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Regular Article   |    
Oxidative Stress During Treatment With First- and Second-Generation Antipsychotics
Stefan Kropp, M.D.; Veronika Kern, M.D.; Kirsten Lange, M.D.; Detlef Degner, M.D.; Göran Hajak, M.D.; Johannes Kornhuber, M.D.; Eckart Rüther, M.D.; Hinderk M. Emrich, M.D., Ph.D.; Udo Schneider, M.D.; Stefan Bleich, M.D.
The Journal of Neuropsychiatry and Clinical Neurosciences 2005;17:227-231. doi:10.1176/appi.neuropsych.17.2.227
View Author and Article Information

oxidative stressantipsychoticsmalondialdehyde

Received August 4, 2003; revised December 8, 2003; accepted March 16, 2004. From the Department of Clinical Psychiatry and Psychotherapy, Hannover Medical School, Hannover, Germany; the Department of Psychiatry and Psychotherapy, University Göttingen, Göttingen, Germany; the Department of Psychiatry and Psychotherapy, University Regensburg, Regensburg, Germany; the Department of Psychiatry and Psychotherapy, Friedrich-Alexander-University Erlangen-Nuremberg, Nuremberg, Germany. Address correspondence to Dr. Kropp, Klinische Psychiatrie und Psychotherapie, Medizinische Hochschule Hannover, OE 7117, Carl-Neuberg-Str. 1, 30625 Hannover, Germany; kropp.stefan@mh-hannover.de (E-mail).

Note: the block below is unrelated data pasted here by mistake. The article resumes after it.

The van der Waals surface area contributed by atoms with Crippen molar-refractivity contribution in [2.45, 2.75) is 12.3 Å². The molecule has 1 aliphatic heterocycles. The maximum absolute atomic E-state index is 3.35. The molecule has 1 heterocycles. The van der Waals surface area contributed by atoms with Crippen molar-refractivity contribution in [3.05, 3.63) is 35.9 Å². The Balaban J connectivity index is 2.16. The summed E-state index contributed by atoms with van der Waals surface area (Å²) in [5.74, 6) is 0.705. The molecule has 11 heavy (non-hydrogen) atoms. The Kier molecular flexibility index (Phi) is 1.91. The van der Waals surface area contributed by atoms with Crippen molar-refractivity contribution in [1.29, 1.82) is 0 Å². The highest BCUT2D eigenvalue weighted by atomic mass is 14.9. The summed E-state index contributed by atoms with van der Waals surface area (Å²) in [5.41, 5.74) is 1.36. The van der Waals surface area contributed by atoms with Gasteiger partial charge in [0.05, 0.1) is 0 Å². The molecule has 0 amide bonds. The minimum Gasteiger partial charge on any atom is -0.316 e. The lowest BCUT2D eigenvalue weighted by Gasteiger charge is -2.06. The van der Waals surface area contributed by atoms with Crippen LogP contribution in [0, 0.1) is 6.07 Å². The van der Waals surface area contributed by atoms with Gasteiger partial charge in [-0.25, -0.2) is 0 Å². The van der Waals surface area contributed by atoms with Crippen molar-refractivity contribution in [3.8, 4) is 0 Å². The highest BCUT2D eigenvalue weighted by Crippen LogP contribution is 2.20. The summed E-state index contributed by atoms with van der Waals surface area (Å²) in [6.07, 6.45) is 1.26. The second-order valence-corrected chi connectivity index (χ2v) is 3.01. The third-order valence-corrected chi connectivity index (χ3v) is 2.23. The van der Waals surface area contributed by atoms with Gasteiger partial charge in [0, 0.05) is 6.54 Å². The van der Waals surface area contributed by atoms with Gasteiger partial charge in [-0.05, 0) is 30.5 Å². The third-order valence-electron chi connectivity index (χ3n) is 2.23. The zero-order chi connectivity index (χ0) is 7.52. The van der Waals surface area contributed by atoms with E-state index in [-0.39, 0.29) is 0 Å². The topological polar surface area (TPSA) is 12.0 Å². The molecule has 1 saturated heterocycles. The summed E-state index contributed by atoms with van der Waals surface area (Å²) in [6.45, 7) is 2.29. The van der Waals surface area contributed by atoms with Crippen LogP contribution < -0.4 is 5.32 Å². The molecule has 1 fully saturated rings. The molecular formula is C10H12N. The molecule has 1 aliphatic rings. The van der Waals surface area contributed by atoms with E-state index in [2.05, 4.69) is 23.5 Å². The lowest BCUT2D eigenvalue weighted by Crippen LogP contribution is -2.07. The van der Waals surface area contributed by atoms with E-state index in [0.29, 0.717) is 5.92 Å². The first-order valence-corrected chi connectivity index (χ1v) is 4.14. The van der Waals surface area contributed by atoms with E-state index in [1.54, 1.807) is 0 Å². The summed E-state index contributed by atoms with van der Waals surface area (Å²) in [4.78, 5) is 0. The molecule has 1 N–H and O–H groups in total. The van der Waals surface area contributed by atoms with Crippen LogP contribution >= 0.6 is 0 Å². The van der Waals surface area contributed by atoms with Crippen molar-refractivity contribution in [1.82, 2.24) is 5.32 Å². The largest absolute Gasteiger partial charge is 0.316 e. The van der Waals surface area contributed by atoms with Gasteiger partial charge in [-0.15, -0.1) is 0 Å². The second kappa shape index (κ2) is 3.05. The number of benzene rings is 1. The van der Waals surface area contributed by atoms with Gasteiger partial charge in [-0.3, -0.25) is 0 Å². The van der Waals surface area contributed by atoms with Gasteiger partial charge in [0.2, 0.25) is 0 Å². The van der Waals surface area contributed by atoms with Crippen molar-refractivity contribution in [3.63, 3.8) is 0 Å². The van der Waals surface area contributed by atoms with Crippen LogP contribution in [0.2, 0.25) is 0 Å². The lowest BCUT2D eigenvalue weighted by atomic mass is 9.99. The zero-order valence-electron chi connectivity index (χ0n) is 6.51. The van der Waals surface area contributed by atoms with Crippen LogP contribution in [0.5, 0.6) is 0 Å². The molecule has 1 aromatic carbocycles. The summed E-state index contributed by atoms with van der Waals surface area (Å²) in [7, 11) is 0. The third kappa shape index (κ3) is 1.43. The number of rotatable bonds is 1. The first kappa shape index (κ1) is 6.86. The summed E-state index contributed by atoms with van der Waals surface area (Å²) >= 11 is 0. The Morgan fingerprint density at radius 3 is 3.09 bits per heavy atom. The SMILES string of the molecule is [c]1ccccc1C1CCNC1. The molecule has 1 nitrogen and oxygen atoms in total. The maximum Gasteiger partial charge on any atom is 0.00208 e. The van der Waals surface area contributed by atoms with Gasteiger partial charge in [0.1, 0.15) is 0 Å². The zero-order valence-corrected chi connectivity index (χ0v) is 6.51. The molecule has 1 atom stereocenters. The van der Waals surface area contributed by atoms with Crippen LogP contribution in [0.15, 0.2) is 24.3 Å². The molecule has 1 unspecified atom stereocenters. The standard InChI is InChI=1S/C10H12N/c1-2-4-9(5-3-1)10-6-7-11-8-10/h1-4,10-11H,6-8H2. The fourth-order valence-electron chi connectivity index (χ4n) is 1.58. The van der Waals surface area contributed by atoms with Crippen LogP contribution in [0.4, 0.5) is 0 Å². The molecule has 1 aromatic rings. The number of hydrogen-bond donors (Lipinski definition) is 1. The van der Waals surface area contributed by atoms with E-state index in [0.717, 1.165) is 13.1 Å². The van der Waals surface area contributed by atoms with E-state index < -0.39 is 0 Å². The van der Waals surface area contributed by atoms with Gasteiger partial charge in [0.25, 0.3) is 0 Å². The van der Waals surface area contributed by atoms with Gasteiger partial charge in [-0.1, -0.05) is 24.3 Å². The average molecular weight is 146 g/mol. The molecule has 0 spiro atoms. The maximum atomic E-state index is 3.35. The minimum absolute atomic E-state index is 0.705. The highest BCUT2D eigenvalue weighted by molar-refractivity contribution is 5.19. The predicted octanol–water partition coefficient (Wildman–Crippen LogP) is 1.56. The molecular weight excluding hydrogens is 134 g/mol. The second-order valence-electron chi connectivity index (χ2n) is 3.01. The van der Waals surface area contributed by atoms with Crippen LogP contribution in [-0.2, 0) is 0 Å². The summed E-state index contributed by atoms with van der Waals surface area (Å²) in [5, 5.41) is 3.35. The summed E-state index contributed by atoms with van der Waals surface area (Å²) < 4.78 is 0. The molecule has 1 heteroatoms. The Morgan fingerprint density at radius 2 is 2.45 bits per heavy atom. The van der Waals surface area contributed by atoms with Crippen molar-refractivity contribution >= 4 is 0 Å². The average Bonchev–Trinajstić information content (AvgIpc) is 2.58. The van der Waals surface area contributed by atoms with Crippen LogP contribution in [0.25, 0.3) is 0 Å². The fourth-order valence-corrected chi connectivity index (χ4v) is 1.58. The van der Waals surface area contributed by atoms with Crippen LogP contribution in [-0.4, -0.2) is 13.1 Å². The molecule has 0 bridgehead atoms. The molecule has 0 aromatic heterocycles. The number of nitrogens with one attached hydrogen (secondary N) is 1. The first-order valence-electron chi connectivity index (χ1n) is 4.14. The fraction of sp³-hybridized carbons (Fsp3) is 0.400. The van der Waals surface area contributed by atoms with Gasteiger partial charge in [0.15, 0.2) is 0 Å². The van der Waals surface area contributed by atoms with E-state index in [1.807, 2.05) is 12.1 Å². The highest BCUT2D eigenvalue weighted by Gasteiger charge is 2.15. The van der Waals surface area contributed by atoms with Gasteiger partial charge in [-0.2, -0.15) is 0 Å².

Neurotoxicity of first-generation antipsychotics (FGAs) may be involved in lipid peroxidation, which is the pathogenesis of extrapyramidal symptoms, including tardive dyskinesia (TD). Blood samples at day 0, 7, and 21 drawn from patients taking antipsychotics were analyzed for malondialdehyde (MDA) in plasma, a marker of lipid peroxidation, by high-performance liquid chromatography. Of 115 patients enrolled, 92 patients completed the study. Most MDA levels were within normal ranges (<1.0 μmol/liter). Malondialdehyde levels in patients receiving clozapine (p=0.002), quetiapine (p=0.003), amisulpride (p=0.008), and risperidone (p=0.008) were significantly lower than within the first generation antipsychotic group. The authors conclude that lipid peroxidation is significantly higher in treatment with FGAs.

Abstract Teaser
Figures in this Article